Dietary education for low-income persons with SMI was of particular interest to the IMPACT team. Although research is available on the development of obesity and food scarcity,6,7  little research can be found on an educational intervention to improve knowledge of healthy dietary choices among persons with SMI. This project was designed to determine if use of the dietary cards helped HCPs in the community-based IMPACT program provide better individualized education on dietary choices. For purposes of this project, HCP applies to the certified behavioral health case managers and recovery support specialist. All provide direct care, individual discussions on health, and document under the same billing codes.

Methods

Phase One

This part of the project was overseen by the clinical pharmacist, who is certified in diabetes management, and a first-year pharmacy resident working with the IMPACT team. In an effort to select topics for the focus group, HCPs were informally asked about IMPACT members' nutritional choices and observations on home visits and outings. Persons receiving services through the IMPACT program did not participate as the purposes of this initiative were to develop tools for the HCPs and receive their feedback about the tools as a method to initiate individualized teaching of healthy diet choices. Food themes were selected and prioritized by the project team members. The importance of educationally appropriate language and the use of pictures were identified as necessary. It was decided to create and pilot 10 cards. Processed food, low-cost options, portion size, and convenience food were identified as areas to target (Figure 1). Reference cards were developed using publishing software (with dimensions of 4 × 6 inches), printed on card stock, and laminated. Illustrations and tables were heavily incorporated to offer easy readability. The cards were distributed to the HCPs for use.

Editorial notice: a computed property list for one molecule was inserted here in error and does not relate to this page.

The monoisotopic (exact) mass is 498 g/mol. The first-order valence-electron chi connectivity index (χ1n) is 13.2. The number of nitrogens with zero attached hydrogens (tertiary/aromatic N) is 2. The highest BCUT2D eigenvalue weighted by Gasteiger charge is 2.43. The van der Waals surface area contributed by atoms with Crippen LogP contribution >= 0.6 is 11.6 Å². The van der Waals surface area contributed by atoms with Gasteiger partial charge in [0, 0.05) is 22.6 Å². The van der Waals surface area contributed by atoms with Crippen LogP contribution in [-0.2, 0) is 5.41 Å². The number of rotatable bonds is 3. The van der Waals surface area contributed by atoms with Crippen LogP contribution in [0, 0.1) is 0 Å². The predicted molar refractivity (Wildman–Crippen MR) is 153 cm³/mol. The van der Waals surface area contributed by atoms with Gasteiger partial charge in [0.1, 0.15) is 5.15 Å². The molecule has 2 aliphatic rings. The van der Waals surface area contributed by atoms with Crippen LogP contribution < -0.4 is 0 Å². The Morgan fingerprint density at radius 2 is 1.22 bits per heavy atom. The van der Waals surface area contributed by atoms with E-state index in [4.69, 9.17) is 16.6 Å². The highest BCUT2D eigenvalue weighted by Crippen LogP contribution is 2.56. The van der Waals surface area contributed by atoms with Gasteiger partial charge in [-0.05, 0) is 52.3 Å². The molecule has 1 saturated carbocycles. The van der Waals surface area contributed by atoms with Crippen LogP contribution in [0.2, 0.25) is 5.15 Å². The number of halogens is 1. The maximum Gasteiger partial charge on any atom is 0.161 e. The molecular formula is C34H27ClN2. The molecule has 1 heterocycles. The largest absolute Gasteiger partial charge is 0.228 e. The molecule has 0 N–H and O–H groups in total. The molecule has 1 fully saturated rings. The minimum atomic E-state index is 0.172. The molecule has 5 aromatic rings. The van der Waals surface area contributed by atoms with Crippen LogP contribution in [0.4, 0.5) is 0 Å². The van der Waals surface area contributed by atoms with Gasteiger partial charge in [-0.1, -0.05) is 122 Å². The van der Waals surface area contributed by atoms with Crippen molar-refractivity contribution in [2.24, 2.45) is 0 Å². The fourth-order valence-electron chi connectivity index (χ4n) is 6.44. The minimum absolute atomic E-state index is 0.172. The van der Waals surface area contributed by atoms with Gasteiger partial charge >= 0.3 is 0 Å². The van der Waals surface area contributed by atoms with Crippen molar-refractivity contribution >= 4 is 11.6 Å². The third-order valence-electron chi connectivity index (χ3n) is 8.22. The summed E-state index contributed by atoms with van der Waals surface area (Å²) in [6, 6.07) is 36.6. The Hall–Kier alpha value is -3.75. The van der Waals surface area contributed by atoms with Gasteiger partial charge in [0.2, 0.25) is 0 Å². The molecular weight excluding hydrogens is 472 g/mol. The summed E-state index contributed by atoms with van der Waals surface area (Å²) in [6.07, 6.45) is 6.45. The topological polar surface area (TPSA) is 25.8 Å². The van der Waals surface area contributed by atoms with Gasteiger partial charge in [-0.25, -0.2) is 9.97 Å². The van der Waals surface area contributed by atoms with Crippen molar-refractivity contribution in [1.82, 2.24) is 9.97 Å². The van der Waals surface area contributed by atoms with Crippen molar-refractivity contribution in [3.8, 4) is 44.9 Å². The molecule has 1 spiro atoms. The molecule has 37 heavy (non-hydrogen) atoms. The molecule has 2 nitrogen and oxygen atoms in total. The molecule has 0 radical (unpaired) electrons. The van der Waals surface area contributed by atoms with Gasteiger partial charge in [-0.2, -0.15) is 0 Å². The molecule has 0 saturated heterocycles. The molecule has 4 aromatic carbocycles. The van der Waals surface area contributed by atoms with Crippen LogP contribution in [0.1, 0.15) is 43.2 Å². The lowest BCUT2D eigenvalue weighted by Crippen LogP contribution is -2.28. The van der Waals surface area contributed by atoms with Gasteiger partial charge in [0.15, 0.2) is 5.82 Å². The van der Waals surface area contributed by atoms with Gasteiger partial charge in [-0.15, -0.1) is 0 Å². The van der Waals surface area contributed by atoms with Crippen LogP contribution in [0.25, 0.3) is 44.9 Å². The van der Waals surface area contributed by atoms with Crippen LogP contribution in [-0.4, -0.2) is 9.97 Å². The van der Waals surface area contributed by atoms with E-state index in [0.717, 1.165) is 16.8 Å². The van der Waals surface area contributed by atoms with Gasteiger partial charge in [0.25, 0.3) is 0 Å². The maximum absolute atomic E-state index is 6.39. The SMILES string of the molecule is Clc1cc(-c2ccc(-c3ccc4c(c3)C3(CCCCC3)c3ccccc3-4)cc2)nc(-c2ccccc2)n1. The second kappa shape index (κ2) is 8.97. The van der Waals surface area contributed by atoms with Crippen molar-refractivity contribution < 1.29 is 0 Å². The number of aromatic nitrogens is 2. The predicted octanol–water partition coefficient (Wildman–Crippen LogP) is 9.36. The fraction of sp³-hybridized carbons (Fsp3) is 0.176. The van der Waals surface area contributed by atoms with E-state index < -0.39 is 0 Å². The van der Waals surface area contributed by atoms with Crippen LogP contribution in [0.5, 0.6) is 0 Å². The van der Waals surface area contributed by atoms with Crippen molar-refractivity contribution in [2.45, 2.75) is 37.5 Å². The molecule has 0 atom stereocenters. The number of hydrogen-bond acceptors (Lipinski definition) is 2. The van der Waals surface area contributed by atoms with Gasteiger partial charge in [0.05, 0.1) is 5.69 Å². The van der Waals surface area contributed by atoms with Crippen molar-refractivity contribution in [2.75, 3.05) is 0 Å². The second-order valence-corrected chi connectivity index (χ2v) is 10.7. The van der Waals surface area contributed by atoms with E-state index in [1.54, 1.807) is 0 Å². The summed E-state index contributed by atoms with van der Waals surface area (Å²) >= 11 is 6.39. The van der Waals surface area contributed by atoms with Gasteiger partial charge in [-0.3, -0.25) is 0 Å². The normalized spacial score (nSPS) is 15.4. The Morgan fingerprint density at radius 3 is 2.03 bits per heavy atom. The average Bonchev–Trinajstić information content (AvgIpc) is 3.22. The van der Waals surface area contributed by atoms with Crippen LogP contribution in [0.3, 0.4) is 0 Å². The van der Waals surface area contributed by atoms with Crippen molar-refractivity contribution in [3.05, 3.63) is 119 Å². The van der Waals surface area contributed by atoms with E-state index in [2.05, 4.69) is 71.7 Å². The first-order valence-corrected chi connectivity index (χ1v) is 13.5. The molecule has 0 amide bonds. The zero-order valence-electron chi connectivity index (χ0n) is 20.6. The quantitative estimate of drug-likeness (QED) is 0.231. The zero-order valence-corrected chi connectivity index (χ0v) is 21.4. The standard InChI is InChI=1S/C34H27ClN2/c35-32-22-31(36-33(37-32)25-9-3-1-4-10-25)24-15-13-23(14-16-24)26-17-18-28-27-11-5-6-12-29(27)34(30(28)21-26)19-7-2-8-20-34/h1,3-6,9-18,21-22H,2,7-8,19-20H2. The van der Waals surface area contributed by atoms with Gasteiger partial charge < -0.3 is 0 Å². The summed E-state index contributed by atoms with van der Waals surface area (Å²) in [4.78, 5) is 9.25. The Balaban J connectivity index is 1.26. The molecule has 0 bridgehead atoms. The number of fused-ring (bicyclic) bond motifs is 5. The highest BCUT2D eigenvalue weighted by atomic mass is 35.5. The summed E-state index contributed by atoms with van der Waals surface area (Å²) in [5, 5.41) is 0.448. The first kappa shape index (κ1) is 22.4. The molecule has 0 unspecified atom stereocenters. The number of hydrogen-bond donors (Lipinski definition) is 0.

FIGURE 1:

Healthier choice card

FIGURE 1: